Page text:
Addressing appetite issues caused by medical problems
There is a wide range of medical problems that can result in poor appetite. It’s easy to become frustrated when you know you need to eat to get well, but you aren’t hungry.
Any health condition — such as a swallowing disorder — that interferes with the palatability of food or interferes with the mechanisms of food ingestion can also cause nutrition problems. Chronic conditions (heart or kidney failure or chronic obstructive pulmonary disease) may be accompanied by poor appetite due to difficulty breathing, weakness and general malaise. Poor appetite is also commonly a result of narcotic medications, such as codeine or morphine.
St. Charles Bend provides a multidisciplinary approach to nutritional health treatment, including guidance by a registered dietitian nutritionist. A registered dietitian nutritionist can meet with you to discuss your concerns and answer questions about poor appetite, as well as provide ways to overcome it.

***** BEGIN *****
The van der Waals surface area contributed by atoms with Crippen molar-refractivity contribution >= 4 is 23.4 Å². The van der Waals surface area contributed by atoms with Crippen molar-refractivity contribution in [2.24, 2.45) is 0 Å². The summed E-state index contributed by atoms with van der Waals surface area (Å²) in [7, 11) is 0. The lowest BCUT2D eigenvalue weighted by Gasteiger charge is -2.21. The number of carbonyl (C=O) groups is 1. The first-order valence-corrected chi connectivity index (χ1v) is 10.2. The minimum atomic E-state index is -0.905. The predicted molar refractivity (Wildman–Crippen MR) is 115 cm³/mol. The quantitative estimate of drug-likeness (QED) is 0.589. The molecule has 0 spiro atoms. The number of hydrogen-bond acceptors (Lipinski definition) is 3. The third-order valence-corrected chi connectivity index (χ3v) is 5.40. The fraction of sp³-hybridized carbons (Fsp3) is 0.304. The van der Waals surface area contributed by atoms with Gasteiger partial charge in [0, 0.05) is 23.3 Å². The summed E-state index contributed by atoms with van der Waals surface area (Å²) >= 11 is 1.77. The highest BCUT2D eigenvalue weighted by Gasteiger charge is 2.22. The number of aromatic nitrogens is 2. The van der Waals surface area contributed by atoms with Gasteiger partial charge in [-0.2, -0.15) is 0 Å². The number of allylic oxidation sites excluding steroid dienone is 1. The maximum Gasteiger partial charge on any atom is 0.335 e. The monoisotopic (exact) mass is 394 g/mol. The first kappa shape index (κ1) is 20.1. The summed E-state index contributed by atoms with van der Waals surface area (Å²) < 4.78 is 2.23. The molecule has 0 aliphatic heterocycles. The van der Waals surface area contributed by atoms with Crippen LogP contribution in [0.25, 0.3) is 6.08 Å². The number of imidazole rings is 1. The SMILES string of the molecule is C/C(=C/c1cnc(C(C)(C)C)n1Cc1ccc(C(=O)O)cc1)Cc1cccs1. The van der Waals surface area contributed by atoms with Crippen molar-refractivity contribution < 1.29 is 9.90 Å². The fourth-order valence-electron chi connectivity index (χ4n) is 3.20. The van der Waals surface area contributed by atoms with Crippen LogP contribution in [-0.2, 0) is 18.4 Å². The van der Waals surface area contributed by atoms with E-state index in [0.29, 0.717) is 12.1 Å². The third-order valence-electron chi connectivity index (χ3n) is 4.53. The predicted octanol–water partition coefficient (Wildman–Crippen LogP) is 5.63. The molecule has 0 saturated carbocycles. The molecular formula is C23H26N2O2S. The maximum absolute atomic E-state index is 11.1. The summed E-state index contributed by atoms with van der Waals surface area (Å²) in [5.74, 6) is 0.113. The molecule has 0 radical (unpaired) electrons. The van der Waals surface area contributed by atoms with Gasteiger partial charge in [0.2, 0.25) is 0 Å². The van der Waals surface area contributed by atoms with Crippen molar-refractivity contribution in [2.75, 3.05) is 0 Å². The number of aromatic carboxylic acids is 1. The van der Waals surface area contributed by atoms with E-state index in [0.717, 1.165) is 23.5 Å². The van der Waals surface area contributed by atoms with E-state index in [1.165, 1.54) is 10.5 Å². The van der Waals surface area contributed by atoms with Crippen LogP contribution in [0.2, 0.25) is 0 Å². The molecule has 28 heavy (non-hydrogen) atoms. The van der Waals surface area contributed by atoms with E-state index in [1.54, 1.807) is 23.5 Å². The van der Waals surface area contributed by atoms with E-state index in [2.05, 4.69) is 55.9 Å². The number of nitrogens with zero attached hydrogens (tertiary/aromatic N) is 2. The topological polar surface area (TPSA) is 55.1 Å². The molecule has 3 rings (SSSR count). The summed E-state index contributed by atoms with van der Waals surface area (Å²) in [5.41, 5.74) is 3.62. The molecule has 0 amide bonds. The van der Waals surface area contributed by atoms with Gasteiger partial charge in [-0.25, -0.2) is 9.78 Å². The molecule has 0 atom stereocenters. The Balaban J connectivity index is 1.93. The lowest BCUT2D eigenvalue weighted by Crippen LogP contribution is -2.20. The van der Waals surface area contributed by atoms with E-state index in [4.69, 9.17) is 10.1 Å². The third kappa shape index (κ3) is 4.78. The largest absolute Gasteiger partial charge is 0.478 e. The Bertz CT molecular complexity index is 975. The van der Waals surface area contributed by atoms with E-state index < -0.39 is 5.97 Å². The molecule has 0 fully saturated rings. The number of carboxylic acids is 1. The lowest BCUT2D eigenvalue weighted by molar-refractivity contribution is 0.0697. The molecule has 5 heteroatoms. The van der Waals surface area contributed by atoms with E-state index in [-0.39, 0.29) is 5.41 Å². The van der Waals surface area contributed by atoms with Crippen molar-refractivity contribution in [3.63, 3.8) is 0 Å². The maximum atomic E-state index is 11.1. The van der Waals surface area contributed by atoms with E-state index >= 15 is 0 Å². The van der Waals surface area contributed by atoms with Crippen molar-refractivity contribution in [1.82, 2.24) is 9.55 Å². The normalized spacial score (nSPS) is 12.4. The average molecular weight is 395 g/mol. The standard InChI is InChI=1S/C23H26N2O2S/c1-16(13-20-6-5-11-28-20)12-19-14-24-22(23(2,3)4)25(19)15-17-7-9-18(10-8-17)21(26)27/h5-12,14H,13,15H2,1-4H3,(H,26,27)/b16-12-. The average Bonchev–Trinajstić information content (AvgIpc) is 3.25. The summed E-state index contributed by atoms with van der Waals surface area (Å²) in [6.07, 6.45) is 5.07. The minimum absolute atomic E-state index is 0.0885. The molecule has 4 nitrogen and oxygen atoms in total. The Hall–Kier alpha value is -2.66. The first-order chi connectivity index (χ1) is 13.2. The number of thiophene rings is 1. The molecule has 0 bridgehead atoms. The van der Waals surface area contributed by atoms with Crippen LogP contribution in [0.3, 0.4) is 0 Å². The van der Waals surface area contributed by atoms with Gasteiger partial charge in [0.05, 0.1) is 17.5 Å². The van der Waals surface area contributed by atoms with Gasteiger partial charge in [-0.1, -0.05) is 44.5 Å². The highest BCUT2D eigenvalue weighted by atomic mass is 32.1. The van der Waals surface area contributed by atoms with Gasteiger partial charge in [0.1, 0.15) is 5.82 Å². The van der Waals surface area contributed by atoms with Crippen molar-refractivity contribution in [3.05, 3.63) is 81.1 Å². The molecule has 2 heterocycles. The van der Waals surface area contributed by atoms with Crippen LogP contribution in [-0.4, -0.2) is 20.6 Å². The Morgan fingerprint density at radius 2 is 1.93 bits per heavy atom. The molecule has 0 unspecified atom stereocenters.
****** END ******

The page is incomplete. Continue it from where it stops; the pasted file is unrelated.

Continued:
Expert help for swallowing and other eating difficulties
Poor appetite is a common symptom of advanced age, cancer, chronic disease, or medication side effects. Different types of cancers, including the illness itself and treatments such as chemotherapy and radiation therapy, are a common cause of poor appetite.
Poor appetite rarely leads to a life-threatening condition, but it can be associated with dehydration that, left untreated, can result in electrolyte imbalance, shock or coma. Seek immediate medical care (call 911) if you, or someone you are with, have symptoms of severe dehydration, such as confusion or loss of consciousness for even a moment, cold skin or reduced urine output.
If you have questions about improving your appetite with help from the experts at St. Charles Health System, call 541-706-3752. We’re ready to support you.
St. Charles Health System in Central Oregon offers specialized nutrition counseling.